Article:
What about the “rich,” who will actually include much of the remaining middle class as well, who produce the Social Security benefits for millions of retirees and others the government (in rapidly growing numbers) deems disabled? They will continue to pay into the system without getting anything out. Will they go on strike and stop working?

In my dreams, perhaps, but not in reality if history is any guide. But history also suggests that they’ll gradually stop working, or sheltering/hiding their money from government any way they can. It will be a strike of passive-aggressive proportions, more than an openly aggressive one. The effects will be similar, and Social Security will reach the dead end of bankruptcy just the same. The socialists who support Social Security will ultimately run out of other people’s money, because people aren’t going to pay massive payroll taxes for nothing in return … nor should they!

That’s when it will really get interesting. The better sorts of politicians (and they are damn few) such as Chris Christie will take the bullets for speaking the truth about the coming insolvency of entitlement programs such as Social Security and Medicare. But in the end, people like Obama and Nancy Pelosi will simply shift full responsibility for paying these benefits to one class — “the rich” (meaning: the middle class and the rich ) — and full enjoyment of these benefits to their political constituents (those who cannot or will not work, retired or not.) Opponents of Social Security, as long ago as the 1930s, knew the program was the opening shot for full-fledged socialism in the United States. Its own inevitable bankruptcy is the very thing that socialism rode to power. It took them about a century, but I’m sure to them it’s worth it.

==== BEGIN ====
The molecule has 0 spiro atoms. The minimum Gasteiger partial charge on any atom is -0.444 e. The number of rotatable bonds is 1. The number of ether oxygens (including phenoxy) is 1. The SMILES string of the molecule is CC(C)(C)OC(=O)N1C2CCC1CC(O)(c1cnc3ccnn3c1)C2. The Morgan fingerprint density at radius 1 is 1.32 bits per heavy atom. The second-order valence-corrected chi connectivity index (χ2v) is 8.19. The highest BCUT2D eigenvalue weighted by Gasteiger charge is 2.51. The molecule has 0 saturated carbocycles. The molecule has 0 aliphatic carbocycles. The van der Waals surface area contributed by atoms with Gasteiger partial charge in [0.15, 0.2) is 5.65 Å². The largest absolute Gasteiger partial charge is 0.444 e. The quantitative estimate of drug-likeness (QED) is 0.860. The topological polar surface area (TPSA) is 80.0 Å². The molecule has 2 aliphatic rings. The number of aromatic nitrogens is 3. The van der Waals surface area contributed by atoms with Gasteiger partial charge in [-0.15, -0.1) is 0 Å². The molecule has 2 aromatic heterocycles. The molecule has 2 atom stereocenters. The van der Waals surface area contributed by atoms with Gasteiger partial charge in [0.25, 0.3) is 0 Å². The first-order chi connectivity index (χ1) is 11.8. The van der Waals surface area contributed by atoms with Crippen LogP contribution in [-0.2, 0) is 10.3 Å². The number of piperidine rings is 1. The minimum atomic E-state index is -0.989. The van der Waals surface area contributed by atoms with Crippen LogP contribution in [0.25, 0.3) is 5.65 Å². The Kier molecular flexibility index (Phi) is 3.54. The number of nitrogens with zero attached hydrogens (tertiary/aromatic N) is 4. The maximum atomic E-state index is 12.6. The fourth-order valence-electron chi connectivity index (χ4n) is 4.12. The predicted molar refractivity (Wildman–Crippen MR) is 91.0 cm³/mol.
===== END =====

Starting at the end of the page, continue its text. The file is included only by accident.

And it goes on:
By the time socialists totally run out of other people’s money, it will likely be too late for the private economy and the American style-of-life as we’ve known it. The only way to reverse this disaster, assuming there still is time, is to begin privatization now. It’s not likely, because even misguided voices such as Chris Christie are voices in the wilderness. Those refusing to listen now are the ones who deserve what happens. Like it or not Social Security is going to die someday, and privatization is nothing more than acceptance of this fact.

Dr. Michael Hurd is a psychotherapist, columnist and author of "Bad Therapy, Good Therapy (And How to Tell the Difference)" and "Grow Up America!" Visit his website at:

The views expressed above represent those of the author and do not necessarily represent the views of the editors and publishers of Capitalism Magazine. Capitalism Magazine sometimes publishes articles we disagree with because we think the article provides information, or a contrasting point of view, that may be of value to our readers.